If you’re familiar with Getting Over It with Bennett Foddy, it’s probably having watched a reaction video like this.
I’m not certain if he actually played this game for 12 hours: that seems a tad long (especially for how far he is), but I guess it’s possible.
On the other extreme, the current record speedrun for this game is only 1 minute and 12 seconds.
To make that clear, this guy, without any cheats or glitches, beat the game in about .2% of the time that the other guy spent trying to beat it.
And if it went by too quickly, the premise of the game is that you’re a dude in a pot who has to climb a mountain using only a hammer (controlled only with your mouse) with no checkpoints and many places where a small mistake will send you back to the beginning of the game.
So you can imagine how frustrating this game is, but I really enjoyed it.
I also generally don’t play frustrating platformers like Super Meat Boy. In fact, I have toned back the difficulty on recent games because I can’t be bothered to figure it all out.
As video games have developed, they have progressed to incorporate more complex mechanics. In 1996 Quake, you could run, jump, and shoot. I recently played 2007’s Crysis with an entire upgrade system, multiple modes, cover systems, and special abilities. I get the depth with alien upgrades and mechanics, but I just wanted to run-and-gun. Similarly, I played Pillars of Eternity on easy since I didn’t want to bother learning the ruleset or optimizing gear and shopping for better armor.
I recently have heard of this idea of video games “respecting the player’s time.” By that, I think players are talking about games that don’t require repetitive gameplay just to get to the end. And you might think that Getting Over It doesn’t respect the player’s time because it’s so finicky to get right and punishing of mistakes.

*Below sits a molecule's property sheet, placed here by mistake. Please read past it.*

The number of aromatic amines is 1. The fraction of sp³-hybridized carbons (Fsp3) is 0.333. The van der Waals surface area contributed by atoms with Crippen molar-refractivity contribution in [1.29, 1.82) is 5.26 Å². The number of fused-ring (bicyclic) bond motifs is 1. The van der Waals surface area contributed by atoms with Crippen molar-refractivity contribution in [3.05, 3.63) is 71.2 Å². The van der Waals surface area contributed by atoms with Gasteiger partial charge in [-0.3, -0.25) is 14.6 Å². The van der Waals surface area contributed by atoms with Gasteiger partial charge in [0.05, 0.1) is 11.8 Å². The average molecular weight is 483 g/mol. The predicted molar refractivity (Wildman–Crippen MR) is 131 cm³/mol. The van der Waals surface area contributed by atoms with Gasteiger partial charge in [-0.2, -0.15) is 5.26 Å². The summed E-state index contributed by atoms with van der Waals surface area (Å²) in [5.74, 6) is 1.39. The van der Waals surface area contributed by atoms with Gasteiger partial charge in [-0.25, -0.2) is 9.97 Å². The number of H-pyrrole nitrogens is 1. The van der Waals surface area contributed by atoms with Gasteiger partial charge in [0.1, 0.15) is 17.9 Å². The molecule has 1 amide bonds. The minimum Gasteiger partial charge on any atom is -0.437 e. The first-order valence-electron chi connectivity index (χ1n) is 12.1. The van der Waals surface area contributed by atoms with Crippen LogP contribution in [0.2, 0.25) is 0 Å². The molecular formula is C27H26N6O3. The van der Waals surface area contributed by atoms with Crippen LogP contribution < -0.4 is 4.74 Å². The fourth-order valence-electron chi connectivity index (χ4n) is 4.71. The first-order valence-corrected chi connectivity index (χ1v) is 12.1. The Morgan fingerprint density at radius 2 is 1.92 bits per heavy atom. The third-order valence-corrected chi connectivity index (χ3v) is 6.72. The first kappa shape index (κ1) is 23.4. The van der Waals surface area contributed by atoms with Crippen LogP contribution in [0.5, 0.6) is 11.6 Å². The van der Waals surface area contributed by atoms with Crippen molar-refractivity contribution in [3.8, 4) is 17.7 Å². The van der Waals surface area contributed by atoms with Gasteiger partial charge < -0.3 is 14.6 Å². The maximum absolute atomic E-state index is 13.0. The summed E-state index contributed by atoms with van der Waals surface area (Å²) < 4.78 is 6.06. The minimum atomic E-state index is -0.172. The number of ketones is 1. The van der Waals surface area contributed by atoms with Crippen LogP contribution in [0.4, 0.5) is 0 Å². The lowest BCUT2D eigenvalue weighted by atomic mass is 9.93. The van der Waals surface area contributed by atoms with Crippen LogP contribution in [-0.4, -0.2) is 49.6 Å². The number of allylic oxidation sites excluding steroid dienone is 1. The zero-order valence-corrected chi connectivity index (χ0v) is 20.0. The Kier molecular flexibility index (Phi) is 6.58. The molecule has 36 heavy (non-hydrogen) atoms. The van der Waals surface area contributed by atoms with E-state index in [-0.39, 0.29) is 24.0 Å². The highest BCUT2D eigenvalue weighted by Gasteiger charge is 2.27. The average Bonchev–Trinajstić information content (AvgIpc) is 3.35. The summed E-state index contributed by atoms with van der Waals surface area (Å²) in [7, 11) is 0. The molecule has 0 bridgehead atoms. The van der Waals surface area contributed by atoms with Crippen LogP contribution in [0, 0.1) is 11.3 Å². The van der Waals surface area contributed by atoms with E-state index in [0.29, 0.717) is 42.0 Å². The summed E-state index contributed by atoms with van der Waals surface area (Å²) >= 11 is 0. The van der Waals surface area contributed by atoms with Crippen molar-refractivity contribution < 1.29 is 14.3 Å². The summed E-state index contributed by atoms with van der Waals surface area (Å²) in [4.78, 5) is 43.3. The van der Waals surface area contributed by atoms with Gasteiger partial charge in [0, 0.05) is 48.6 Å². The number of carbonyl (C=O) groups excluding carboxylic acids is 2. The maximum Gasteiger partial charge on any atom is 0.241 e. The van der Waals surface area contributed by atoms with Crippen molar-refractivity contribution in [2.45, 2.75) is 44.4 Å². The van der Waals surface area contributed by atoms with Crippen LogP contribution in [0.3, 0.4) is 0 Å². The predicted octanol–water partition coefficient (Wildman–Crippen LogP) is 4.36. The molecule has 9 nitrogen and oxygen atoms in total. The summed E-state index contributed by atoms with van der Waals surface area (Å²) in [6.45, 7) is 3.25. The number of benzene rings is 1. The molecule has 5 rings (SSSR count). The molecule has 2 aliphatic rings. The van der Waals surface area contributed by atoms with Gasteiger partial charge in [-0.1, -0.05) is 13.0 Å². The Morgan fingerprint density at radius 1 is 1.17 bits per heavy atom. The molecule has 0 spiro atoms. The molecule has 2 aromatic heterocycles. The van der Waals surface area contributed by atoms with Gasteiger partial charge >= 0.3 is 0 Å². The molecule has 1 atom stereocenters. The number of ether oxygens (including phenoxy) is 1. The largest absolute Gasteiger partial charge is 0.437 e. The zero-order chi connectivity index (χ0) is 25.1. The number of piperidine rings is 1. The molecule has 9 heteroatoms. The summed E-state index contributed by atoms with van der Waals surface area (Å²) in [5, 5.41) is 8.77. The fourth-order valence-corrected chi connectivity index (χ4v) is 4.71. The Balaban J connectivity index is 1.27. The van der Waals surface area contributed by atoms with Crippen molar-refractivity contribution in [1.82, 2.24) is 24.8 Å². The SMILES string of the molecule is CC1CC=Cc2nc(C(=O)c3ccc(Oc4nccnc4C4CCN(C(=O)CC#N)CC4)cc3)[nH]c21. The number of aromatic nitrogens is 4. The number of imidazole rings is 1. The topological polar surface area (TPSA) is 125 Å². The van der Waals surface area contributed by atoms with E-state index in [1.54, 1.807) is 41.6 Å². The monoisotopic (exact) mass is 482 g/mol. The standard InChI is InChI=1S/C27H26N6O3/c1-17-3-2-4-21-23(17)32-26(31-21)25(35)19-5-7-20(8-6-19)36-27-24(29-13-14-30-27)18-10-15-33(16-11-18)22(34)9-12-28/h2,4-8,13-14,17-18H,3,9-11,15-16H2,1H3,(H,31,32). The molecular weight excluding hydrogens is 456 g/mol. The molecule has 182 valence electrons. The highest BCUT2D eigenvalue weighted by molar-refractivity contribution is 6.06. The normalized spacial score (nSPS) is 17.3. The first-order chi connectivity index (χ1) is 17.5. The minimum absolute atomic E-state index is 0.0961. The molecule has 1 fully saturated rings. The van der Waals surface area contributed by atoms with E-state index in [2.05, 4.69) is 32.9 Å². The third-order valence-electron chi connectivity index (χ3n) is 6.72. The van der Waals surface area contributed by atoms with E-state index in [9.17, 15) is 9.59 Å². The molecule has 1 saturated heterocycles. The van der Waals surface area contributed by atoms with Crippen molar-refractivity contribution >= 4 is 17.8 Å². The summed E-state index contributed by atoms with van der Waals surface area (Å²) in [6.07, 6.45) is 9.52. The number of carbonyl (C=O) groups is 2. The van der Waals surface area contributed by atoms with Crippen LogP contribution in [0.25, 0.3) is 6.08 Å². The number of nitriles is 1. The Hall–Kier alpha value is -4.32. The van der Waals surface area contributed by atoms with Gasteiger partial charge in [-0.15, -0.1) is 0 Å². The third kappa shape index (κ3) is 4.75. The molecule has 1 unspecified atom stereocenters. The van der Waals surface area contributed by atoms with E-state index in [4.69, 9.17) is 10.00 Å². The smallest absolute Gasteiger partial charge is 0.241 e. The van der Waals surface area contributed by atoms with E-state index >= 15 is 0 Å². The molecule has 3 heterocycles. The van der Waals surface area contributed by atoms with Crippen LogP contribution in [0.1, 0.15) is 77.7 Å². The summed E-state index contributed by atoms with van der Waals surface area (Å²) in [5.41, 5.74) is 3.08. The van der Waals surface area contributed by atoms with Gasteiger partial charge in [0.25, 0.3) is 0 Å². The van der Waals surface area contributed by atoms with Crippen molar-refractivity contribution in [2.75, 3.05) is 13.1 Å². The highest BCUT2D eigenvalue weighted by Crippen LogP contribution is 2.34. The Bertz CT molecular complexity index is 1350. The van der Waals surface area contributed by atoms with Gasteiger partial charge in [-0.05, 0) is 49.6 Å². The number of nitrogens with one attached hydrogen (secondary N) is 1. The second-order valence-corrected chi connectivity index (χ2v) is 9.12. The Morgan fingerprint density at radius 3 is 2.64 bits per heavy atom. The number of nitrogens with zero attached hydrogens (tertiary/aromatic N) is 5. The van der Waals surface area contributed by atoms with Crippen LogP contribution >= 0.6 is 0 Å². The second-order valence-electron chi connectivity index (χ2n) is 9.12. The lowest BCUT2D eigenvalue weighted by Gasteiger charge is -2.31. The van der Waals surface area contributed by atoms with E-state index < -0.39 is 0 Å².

But what I think I appreciated about this game is that everything felt earned, and there weren’t real setbacks.
Getting Over It is all about getting better with the hammer. Ostensibly, the progress that you’re making as a player is getting up to the top of the mountain, but the game is about wiggling the mouse around perfectly. Just as you have tests and grades in school to measure what you learned, Getting Over It has the mountain to measure your mouse manipulation.
I didn’t get angry or frustrated when I fell (okay, I was frustrated when I fell after the jump scare that I knew was coming). I knew I hadn’t wasted an hour by falling back to the same place I was previously: I had spent that hour getting better, and I was going to get up even faster.
Okay, maybe Bennett Foddy’s philosophical narration from the game got to me just a bit.
So I beat the game in about 8 hours. My #topofthemountain said about 5 hours, but I accidentally restarted the game a few hours in, and that time counts. I had fallen back to the beginning anyways.
I also had some help from YouTube to get through some tricky bits (such as the skip at the pool to reduce the risk of falling), but I still feel like I did it myself. Unlike, say, a puzzle game, knowing the solution is just a small part of beating the game.
I can’t say this game is for everyone, but this was a great game for it. You can’t luck your way through Getting Over It, and I haven’t been so proud to finish a game in a long time.